Sellers, Bobbie v. Daniels, Mitch
NONPRECEDENTIAL DISPOSITION To be cited only in accordance with Fed. R. App. P. 32.1
United States Court of Appeals
For the Seventh Circuit Chicago, Illinois 60604 Submitted September 20, 2007* Decided September 24, 2007 Before Hon. ILANA DIAMOND ROVNER, Circuit Judge Hon. DIANE P. WOOD, Circuit Judge Hon. ANN CLAIRE WILLIAMS, Circuit Judge No. 07-1491 BOBBIE SELLERS, Plaintiff-Appellant, v. MITCH DANIELS, et al., Defendants-Appellees. Appeal from the United States District Court for the Northern District of Indiana, Fort Wayne Division No. 1:07-CV-024 JM James T. Moody, Judge. ORDER States are required, under 42 U.S.C. § 654(31), to notify the United States Department of State when a person is over $2,500 in arrears on child support payments, and the Department of State must deny a passport to anyone who has been reported for such an arrearage. 42 U.S.C. § 652(k)(2); 22 C.F.R. § 51.70(a)(8). Indiana duly reported Bobbie Sellers for his substantial child support arrearage; The appellees notified this court that they were never served with process in the district court and would not be filing a brief or otherwise participating in this appeal. After examining the appellant's brief and the record, we have concluded that oral argument is unnecessary. The appeal is submitted on the appellant's brief and the record. Fed. R. App. P. 34(a)(2).
Sellers was denied a passport, which caused him to miss an overseas trip he had planned. He soon was able to obtain a passport (his arrearage had gone down) and paid to reschedule his trip. He sued in state court over the money he had paid to reschedule his trip, but he lost. He then sued the state judge and other new defendants in federal court. He lost on summary judgment, and this court dismissed his appeal for failure to prosecute. Undeterred, Sellers filed the present suit against Indiana's attorney general and an assistant attorney general, who defended the state in Sellers's state suit, the governor, of whose involvement Sellers provides no information, and the district judge and magistrate judge from his first federal suit, claiming that they conspired to deprive him of his right to a trial because he is black. Sellers proceeded in forma pauperis, and the district court dismissed the suit for his failure to state a claim on which relief can be granted. See 28 U.S.C. § 1915(e)(2)(B)(ii). We agree that Sellers's attempt at yet another collateral attack on his statecourt loss is frivolous. A complaint must plead "enough facts to state a claim to relief that is plausible on its face," Bell Atl. Corp. v. Twombly, 127 S. Ct. 1955, 1974 (2007). For a conspiracy claim it is "wholly uninformative" merely to allege a conspiracy; a plaintiff must therefore plead the parties, general purpose, and approximate dates of the conspiracy to give the defendant notice of the claim. Loubser v. Thacker, 440 F.3d 439, 442-43 (7th Cir.), cert. denied, 126 S. Ct. 2944 (2006). Those details allow the district court to "determine at the outset of the litigation, before costly discovery is undertaken, whether the plaintiff has any tenable theory or basis of suit," and a "bare allegation" of conspiracy is thus insufficient under Federal Rule of Civil Procedure 8(a). Ryan v. Mary Immaculate Queen Ctr., 188 F.3d 857, 860 (7th Cir. 1999). Here, Sellers has not even suggested how the attorneys general who defended the state in the state case, the judges in the federal case, and the governor, who was not involved in either, possibly could have conspired with each other to deprive him of his rights. Accordingly, we AFFIRM the district court's dismissal of Sellers's complaint and DENY his pending motions to (1) set this appeal for further briefing and oral argument; and (2) enter default judgment against the appellees or set the case for trial. Further, Sellers is ordered to show cause why he should not be fined or otherwise sanctioned for filing the present frivolous appeal. His response is due within 14 days of the date of this order.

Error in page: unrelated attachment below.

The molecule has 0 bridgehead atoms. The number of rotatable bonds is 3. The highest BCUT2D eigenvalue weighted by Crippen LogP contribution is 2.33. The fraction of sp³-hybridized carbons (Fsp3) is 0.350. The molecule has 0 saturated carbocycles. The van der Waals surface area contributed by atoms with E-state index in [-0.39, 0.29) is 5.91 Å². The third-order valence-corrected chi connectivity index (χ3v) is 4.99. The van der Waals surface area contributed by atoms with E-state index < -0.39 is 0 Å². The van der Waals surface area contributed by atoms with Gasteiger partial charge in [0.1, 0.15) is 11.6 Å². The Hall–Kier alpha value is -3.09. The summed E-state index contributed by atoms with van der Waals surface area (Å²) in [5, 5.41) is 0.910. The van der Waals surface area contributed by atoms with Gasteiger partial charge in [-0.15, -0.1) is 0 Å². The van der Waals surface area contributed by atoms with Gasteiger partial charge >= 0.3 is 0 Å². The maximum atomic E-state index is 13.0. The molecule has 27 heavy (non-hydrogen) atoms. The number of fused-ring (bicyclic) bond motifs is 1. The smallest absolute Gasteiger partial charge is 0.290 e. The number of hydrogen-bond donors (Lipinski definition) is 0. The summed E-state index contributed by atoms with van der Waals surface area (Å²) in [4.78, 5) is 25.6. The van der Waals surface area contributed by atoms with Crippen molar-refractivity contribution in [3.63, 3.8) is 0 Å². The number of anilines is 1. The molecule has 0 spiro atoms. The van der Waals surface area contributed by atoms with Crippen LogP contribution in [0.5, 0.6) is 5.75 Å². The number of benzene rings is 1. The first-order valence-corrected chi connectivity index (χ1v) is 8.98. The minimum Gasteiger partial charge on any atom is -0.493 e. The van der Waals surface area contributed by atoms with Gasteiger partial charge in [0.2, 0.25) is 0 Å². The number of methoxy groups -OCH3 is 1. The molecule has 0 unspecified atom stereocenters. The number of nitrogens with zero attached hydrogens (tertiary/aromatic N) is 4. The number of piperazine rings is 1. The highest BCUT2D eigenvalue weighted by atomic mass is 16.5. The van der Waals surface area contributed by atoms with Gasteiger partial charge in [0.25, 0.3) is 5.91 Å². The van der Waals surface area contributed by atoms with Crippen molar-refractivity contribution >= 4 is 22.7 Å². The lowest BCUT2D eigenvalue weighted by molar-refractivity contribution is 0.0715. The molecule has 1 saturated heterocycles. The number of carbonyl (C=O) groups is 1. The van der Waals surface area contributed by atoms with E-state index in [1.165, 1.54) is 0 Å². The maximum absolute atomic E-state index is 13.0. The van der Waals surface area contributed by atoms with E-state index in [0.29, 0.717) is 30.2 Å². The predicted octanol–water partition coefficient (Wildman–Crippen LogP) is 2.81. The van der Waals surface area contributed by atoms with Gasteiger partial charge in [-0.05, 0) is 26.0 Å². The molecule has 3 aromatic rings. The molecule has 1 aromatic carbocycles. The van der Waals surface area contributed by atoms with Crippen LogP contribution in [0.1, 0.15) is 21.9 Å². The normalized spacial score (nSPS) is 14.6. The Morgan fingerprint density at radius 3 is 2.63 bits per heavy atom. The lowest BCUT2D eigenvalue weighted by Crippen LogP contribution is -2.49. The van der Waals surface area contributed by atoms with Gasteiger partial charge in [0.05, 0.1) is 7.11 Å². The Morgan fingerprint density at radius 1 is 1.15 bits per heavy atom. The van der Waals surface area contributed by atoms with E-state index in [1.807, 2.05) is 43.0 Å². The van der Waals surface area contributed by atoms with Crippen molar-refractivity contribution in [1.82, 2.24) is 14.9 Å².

Disclaimer: Justia Dockets & Filings provides public litigation records from the federal appellate and district courts. These filings and docket sheets should not be considered findings of fact or liability, nor do they necessarily reflect the view of Justia.
Why Is My Information Online?